"Everyone deserves to know their heritage. For parents of children adopted from Asian countries, Chinese New Year is the perfect opportunity to offer a window into that rich heritage."It's a feel-good piece about how families feel about their multi-culti family, how they appreciate the "culture" of their adopted child, and how they raise their children. I'm sure that it resonates with many people, many families who have formed their families by adopting children (oh, why don't I just say it...GIRLS) from China.
My question is: who initiated the exploration of Chinese New Year? Was it the daughters? Or was it the parents? How important is it to incorporate the adopted child(ren)'s homeland culture into the adopted family?
My friend over at the My American Meltingpot blog addressed a similar question in her post and an article for the Philadelphia Inquirer on Dec. 14, discussion holiday celebrations. The take-away was the importance of becoming a full multicultural family, not just on holidays and special occasions.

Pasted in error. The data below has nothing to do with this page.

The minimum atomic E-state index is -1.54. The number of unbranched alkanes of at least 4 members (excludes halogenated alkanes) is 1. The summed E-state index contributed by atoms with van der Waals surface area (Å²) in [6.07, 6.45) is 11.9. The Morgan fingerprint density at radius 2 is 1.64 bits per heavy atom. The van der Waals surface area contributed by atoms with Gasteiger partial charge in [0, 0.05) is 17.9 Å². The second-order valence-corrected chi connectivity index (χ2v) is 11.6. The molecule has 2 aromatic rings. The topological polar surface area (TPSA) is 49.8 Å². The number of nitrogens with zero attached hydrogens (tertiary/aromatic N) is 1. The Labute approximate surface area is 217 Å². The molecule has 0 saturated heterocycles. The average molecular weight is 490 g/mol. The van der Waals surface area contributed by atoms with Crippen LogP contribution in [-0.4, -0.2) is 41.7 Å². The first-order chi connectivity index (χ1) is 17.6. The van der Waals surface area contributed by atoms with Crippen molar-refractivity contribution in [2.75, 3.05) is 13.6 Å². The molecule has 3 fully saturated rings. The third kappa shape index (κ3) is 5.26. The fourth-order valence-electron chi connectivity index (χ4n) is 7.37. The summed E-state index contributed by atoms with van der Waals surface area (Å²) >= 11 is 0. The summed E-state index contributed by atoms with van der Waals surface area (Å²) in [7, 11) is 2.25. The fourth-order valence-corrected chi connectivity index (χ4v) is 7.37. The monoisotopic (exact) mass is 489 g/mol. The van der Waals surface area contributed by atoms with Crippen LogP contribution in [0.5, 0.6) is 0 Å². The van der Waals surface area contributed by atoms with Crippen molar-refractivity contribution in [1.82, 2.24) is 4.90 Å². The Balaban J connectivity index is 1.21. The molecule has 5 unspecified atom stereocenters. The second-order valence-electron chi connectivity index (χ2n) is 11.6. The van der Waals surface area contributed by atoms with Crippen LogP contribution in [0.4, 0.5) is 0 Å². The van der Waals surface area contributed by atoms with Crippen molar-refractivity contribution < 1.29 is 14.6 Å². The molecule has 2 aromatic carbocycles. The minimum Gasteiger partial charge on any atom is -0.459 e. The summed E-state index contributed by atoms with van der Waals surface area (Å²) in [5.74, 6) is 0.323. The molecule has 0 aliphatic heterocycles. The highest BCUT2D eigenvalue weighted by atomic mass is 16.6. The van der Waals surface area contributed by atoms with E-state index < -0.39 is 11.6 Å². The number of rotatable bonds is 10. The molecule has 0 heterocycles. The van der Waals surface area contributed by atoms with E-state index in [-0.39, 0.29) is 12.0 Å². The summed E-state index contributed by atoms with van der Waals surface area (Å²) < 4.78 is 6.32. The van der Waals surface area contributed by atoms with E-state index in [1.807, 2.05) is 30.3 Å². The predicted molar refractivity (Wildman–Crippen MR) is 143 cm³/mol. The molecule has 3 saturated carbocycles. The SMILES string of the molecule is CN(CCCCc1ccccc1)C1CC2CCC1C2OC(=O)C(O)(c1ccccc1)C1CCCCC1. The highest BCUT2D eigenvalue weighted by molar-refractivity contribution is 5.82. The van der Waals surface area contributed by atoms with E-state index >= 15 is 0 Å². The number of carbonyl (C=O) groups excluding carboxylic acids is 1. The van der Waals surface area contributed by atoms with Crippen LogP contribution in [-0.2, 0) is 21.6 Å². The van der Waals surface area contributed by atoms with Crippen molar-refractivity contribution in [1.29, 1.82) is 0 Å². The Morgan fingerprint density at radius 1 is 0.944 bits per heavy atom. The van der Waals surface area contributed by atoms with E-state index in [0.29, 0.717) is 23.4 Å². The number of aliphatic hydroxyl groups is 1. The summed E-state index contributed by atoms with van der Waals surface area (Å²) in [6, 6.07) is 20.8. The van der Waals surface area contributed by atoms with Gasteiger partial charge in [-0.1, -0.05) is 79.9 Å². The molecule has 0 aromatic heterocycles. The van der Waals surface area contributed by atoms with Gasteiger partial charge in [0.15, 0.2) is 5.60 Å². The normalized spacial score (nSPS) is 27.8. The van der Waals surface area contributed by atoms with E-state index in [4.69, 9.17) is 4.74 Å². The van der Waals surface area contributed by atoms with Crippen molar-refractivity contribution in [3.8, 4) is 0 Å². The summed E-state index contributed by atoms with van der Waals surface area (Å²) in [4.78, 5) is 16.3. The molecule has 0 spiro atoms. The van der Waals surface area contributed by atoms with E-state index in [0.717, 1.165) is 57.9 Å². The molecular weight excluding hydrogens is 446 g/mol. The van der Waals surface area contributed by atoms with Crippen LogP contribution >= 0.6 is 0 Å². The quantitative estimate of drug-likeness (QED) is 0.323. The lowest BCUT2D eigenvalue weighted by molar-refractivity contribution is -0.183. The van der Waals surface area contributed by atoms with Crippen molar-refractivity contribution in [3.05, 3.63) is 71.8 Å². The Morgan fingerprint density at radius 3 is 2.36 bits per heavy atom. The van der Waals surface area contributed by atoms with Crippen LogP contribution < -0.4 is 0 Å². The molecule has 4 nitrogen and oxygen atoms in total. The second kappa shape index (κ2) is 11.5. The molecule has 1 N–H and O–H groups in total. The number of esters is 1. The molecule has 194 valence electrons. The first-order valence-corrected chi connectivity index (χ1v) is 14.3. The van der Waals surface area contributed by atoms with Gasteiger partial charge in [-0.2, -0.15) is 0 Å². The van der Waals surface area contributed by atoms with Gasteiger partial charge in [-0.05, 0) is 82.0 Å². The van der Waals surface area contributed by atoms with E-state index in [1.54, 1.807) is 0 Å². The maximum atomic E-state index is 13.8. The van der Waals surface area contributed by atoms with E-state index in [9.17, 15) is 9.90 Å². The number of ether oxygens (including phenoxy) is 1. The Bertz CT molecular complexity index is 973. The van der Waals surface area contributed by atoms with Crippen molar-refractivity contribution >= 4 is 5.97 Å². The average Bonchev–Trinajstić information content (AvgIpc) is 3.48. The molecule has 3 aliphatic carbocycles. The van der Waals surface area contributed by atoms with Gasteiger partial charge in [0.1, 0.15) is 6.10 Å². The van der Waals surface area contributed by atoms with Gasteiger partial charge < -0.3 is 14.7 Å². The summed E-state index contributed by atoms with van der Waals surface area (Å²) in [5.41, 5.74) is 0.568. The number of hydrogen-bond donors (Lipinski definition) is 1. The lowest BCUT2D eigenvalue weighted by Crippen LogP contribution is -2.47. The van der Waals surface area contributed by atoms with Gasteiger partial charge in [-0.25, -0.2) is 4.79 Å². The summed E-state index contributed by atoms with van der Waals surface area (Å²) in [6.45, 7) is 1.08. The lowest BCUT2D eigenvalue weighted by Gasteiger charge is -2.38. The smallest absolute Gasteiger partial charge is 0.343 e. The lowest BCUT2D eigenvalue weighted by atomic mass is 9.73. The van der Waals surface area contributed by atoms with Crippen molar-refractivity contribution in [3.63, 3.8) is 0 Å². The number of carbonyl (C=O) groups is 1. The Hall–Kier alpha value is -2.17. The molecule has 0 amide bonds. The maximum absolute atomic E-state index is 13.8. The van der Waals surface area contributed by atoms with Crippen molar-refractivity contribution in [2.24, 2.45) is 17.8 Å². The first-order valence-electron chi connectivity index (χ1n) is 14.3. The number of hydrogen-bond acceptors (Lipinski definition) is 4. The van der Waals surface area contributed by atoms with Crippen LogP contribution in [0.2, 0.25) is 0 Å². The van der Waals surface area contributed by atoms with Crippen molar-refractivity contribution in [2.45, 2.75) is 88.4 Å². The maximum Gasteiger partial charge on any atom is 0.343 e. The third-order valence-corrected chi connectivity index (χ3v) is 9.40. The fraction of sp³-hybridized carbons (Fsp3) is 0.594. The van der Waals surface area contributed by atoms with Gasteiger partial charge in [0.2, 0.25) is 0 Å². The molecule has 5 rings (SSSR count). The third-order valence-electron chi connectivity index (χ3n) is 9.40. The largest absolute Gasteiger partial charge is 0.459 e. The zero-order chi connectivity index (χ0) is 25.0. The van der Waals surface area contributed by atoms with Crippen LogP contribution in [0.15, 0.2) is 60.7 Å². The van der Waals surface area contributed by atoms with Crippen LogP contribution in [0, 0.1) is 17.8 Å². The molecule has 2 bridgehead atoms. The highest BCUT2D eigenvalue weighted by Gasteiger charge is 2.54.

I'd love to hear from some adult adoptees from China who celebrated Chinese New Year with their adoptive families when they were young. I'm curious: was it a meaningful experience? Is it the source of some fond memories? Or did it seem contrived and awkward to have white parents put on a Chinese New Year celebration?
As a Japanese-Caucasian adoptee who was raised with Norwegian traditions and NO Japanese traditions, I'm not sure how it would have felt if my family decided to celebrate OBon in August or made o-sechi-ryori for New Year's Day. I think it's pretty cool that I can make krumkake - the Norwegian pressed-then-rolled cookie - and it's one of my favorites to this day.
Would love to hear your thoughts, readers.